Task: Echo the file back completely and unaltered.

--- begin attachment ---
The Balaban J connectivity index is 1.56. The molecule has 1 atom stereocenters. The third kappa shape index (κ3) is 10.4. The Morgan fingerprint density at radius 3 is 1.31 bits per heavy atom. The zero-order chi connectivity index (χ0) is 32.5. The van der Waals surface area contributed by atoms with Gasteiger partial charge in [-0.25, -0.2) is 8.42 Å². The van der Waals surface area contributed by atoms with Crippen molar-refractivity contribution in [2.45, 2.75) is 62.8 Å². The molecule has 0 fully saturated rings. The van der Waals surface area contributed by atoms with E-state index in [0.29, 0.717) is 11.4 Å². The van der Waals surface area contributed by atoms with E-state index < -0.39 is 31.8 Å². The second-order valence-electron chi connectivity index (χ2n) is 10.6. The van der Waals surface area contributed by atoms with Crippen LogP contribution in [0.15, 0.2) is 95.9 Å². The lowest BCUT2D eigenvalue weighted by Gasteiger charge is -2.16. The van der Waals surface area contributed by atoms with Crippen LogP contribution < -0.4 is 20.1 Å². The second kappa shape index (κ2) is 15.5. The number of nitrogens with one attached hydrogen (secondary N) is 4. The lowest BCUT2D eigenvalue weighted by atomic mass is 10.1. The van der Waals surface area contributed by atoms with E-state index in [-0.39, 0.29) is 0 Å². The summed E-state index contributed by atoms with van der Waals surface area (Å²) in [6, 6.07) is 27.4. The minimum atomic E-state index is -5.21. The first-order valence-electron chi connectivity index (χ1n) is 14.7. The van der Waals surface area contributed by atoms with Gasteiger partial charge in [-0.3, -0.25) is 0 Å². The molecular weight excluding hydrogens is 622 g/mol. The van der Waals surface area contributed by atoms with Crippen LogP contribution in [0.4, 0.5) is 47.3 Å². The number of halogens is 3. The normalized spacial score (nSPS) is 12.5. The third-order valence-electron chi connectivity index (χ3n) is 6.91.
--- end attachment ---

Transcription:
The Balaban J connectivity index is 1.56. The molecule has 1 atom stereocenters. The third kappa shape index (κ3) is 10.4. The Morgan fingerprint density at radius 3 is 1.31 bits per heavy atom. The zero-order chi connectivity index (χ0) is 32.5. The van der Waals surface area contributed by atoms with Gasteiger partial charge in [-0.25, -0.2) is 8.42 Å². The van der Waals surface area contributed by atoms with Crippen molar-refractivity contribution in [2.45, 2.75) is 62.8 Å². The molecule has 0 fully saturated rings. The van der Waals surface area contributed by atoms with E-state index in [0.29, 0.717) is 11.4 Å². The van der Waals surface area contributed by atoms with E-state index < -0.39 is 31.8 Å². The second-order valence-electron chi connectivity index (χ2n) is 10.6. The van der Waals surface area contributed by atoms with Crippen LogP contribution in [0.15, 0.2) is 95.9 Å². The lowest BCUT2D eigenvalue weighted by Gasteiger charge is -2.16. The van der Waals surface area contributed by atoms with Crippen LogP contribution < -0.4 is 20.1 Å². The second kappa shape index (κ2) is 15.5. The number of nitrogens with one attached hydrogen (secondary N) is 4. The lowest BCUT2D eigenvalue weighted by atomic mass is 10.1. The van der Waals surface area contributed by atoms with E-state index in [-0.39, 0.29) is 0 Å². The summed E-state index contributed by atoms with van der Waals surface area (Å²) in [6, 6.07) is 27.4. The minimum atomic E-state index is -5.21. The first-order valence-electron chi connectivity index (χ1n) is 14.7. The van der Waals surface area contributed by atoms with Gasteiger partial charge in [-0.3, -0.25) is 0 Å². The molecular weight excluding hydrogens is 622 g/mol. The van der Waals surface area contributed by atoms with Crippen LogP contribution in [0.4, 0.5) is 47.3 Å². The number of halogens is 3. The normalized spacial score (nSPS) is 12.5. The third-order valence-electron chi connectivity index (χ3n) is 6.91.